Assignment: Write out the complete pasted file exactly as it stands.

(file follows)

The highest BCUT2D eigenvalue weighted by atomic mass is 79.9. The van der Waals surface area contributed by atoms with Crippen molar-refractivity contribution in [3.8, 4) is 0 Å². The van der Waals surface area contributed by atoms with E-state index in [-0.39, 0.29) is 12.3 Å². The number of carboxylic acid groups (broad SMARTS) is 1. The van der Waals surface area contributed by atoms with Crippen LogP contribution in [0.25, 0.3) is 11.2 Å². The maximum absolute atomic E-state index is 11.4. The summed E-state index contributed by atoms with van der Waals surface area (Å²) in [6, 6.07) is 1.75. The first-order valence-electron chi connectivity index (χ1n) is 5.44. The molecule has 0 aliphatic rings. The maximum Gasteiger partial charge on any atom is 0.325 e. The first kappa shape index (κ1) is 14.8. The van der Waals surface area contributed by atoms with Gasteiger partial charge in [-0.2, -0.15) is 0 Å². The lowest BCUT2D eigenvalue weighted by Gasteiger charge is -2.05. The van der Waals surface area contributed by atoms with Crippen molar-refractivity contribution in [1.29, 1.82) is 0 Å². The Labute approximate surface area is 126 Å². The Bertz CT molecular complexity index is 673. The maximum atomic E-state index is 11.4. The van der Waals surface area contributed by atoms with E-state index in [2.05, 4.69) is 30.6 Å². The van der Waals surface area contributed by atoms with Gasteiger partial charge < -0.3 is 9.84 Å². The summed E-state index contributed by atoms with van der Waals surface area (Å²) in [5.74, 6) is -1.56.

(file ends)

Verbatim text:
The highest BCUT2D eigenvalue weighted by atomic mass is 79.9. The van der Waals surface area contributed by atoms with Crippen molar-refractivity contribution in [3.8, 4) is 0 Å². The van der Waals surface area contributed by atoms with E-state index in [-0.39, 0.29) is 12.3 Å². The number of carboxylic acid groups (broad SMARTS) is 1. The van der Waals surface area contributed by atoms with Crippen LogP contribution in [0.25, 0.3) is 11.2 Å². The maximum absolute atomic E-state index is 11.4. The summed E-state index contributed by atoms with van der Waals surface area (Å²) in [6, 6.07) is 1.75. The first-order valence-electron chi connectivity index (χ1n) is 5.44. The molecule has 0 aliphatic rings. The maximum Gasteiger partial charge on any atom is 0.325 e. The first kappa shape index (κ1) is 14.8. The van der Waals surface area contributed by atoms with Gasteiger partial charge in [-0.2, -0.15) is 0 Å². The lowest BCUT2D eigenvalue weighted by Gasteiger charge is -2.05. The van der Waals surface area contributed by atoms with Crippen molar-refractivity contribution in [1.29, 1.82) is 0 Å². The Labute approximate surface area is 126 Å². The Bertz CT molecular complexity index is 673. The maximum atomic E-state index is 11.4. The van der Waals surface area contributed by atoms with E-state index in [2.05, 4.69) is 30.6 Å². The van der Waals surface area contributed by atoms with Gasteiger partial charge < -0.3 is 9.84 Å². The summed E-state index contributed by atoms with van der Waals surface area (Å²) in [5.74, 6) is -1.56.